NEW YORK (Reuters) - Ice Edge Holdings, a group of U.S. and Canadian businessmen, has dropped out of the auction set to start later this week for the National Hockey League's Phoenix Coyotes, leaving Canadian billionaire James Balsillie and the NHL as the only bidders for the bankrupt team.
Ice Edge, which includes Coyotes coach and part-owner Wayne Gretzky, hockey's all-time leading scorer, told NHL Commissioner Gary Bettman it "does not currently intend to participate in the auction," according to documents filed late on Tuesday in federal bankruptcy court in Phoenix.
"Unfortunately, despite the best intentions on both the part of Ice Edge Holdings and the City of Glendale, we have been unable to finalize the details of the amended lease for the Jobing.com arena," Ice Edge said in a statement, referring to the Coyotes' home arena in Glendale, a Phoenix suburb.
Still, Ice Edge could potentially revive its bid, depending on the outcome of the auction, a spokesman for the group said.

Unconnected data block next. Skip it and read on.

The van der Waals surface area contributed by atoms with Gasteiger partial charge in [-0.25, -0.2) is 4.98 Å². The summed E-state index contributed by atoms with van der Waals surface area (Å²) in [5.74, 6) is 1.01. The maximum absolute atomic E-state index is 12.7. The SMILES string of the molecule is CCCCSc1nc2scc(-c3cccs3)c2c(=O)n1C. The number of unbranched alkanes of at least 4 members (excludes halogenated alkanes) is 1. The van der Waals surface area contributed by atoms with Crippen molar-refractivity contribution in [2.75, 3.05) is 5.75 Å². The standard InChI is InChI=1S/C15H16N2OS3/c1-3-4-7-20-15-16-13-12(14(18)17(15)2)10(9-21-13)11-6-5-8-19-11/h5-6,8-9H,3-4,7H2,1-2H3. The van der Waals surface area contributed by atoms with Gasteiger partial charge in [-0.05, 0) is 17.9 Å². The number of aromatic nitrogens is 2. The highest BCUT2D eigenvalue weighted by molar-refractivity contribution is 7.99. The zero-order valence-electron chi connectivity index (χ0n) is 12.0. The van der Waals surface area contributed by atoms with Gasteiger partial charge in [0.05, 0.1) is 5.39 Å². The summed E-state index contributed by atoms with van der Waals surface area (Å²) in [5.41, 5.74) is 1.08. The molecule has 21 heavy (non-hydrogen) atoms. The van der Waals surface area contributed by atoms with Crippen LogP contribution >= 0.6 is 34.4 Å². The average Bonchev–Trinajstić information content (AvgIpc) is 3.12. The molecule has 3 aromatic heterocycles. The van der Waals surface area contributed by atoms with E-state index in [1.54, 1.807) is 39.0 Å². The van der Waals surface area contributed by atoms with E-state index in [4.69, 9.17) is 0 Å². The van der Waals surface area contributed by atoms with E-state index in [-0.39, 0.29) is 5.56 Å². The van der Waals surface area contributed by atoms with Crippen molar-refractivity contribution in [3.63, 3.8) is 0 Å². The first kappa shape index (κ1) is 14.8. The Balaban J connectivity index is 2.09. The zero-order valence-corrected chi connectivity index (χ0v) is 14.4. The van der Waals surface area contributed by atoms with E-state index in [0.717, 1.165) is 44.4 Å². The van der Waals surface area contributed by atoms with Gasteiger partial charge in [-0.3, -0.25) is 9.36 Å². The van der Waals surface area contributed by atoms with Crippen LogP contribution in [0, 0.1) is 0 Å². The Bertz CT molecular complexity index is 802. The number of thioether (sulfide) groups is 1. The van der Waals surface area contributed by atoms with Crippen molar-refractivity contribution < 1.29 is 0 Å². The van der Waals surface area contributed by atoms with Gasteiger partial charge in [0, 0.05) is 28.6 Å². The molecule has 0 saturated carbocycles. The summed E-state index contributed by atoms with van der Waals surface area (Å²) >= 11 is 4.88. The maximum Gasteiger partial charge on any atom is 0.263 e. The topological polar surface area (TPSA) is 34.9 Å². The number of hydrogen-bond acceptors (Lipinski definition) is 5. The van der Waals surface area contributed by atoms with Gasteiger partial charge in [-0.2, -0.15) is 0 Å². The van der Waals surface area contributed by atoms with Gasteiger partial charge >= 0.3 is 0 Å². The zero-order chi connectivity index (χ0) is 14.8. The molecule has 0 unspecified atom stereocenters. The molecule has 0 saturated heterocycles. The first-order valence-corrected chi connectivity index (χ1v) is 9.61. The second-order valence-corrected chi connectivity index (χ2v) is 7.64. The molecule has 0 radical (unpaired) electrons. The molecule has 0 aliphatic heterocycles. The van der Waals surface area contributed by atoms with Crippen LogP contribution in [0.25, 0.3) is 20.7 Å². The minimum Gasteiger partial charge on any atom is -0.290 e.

Balsillie, co-CEO of BlackBerry maker Research in Motion Ltd, wants to relocate the team to Hamilton, Ontario.
The NHL, keen to expand in the U.S. market, would prefer that it stays put.
Balsillie raised his bid to $242.5 million on Monday. He had originally bid $212.5 million for the money-losing Coyotes when they filed for bankruptcy in May.
In August, the NHL submitted its own $140 million offer for the Coyotes to control the team and remove its sale from the bankruptcy process.
Bankruptcy court Judge Redfield Baum still has to decide whether to include Balsillie's bid in the two-day auction, which begins Thursday, over the wishes of the NHL and team owners, who voted unanimously in July to reject Balsillie as a potential owner.
The NHL told the court at a hearing last week that it would appeal any decision awarding the Coyotes to Balsillie.
The case is in Re: Dewey Ranch Hockey LLC, U.S. Bankruptcy Court, District of Arizona, No. 09-09488.
Reporting by Phil Wahba in New York; additional reporting by Ben Klayman in Chicago; Editing by Ted Kerr